The rich product of one of science fiction's brightest minds, Blue Remembered Earth is a tour de force. Mr. Reynolds, an astronomer turned author, has not only spun out a well-paced, dramatic tale, he has deviated from 50 years of western tropes and divined, in their stead, a complex future world that oozes authenticity. No one writing from the early years of the 21st century can do more than guess at what life will be like in the 22nd, but Mr. Reynolds' refreshing brand of futurism immerses the reader in such inviting, mesmerizing layers of verisimilitude that this hard truth is happily discarded for an world that won't soon be forgotten.

Mr. Reynolds is by no means the first to conceive of a future world that takes for granted technologies that are currently only in the embryonic stage of development. No, the genius here lies in the manner in which he imagines their unspooling over the next 150 years, leading eventually to a probable future that has advanced well beyond the crude interfaces of screen and keyboard so ubiquitous today, embracing, in their stead, biotechnologies that interact directly with our minds. These electrifying technologies not only play a substantial role in the unfolding of the narrative; they are explored by an author interested as much in their philosophical outcomes as their tangible ones.

For all its brilliant futurism, however, this first entry in the Poseidon's Children trilogy suffers from one significant systemic flaw. One of Mr. Reynolds' imagined technologies allows individuals to project their consciousnesses into automatons, ranging from robots to lifelike androids, designed to allow humans to interact over long distances. But though this technology is deployed to great effect by the plot, the author fails to explain why, when these disposable bodies are readily available, and fully capable of extending a human's reach well out into space without having to leave the safety of Earth, humans do not simply stay on Terra Firma and allow their mechanical proxies to endure the dangers of both space travel and Blue Remember Earth's plot. Perhaps the humans of Mr. Reynolds' future simply have too strong a desire to explore for themselves, to feel the ground of other worlds crunching beneath their booted feet, but when set against the overwhelming advantages of avoiding the deterioration of the human body in reduced gravity, and given that proxies could obviously possess attributes humans cannot, this seems like a flimsy excuse. Should we develop this proxy technology, I imagine most humans will explore the solar system with their minds, not their bodies.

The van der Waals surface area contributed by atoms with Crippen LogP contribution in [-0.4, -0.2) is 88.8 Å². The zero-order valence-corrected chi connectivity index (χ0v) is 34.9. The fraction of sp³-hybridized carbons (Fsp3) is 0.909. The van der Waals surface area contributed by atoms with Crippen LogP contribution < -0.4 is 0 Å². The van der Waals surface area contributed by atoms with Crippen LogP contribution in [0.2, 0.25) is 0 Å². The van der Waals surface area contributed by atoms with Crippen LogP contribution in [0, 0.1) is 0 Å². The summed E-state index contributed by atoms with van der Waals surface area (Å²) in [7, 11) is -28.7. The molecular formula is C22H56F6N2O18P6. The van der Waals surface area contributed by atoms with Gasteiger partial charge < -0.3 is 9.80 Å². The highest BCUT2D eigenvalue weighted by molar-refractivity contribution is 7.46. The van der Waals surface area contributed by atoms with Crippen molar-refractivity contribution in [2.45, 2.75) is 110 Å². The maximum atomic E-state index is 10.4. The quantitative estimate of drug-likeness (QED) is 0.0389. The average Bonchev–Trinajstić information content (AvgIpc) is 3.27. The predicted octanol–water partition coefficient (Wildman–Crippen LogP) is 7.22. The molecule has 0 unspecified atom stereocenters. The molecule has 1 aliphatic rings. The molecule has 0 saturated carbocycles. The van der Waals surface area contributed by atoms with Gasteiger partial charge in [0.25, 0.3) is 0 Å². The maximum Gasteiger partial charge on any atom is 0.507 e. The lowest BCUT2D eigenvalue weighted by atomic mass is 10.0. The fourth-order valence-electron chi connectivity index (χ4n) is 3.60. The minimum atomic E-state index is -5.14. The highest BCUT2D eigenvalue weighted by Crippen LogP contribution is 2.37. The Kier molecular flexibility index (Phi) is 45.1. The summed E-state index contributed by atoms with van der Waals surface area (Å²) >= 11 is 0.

Beyond the science here, Blue Remembered Earth's plot holds up well. From the rapidly evolving landscapes of Mars to the bohemian refuges of the dark side of Earth's moon, we're introduced to vistas and characters into whom Mr. Reynolds has breathed life. There are missteps, certainly. The author's puppetmaster's strings are allowed to show far too often, with actors just happening to arrive at precisely the right moment to receive clues to a mystery only they are destined to solve, but these are forgivable sins when the goal is so rewarding.

A wonderful, captivating beginning to a trilogy of immense promise... (4/5 Stars)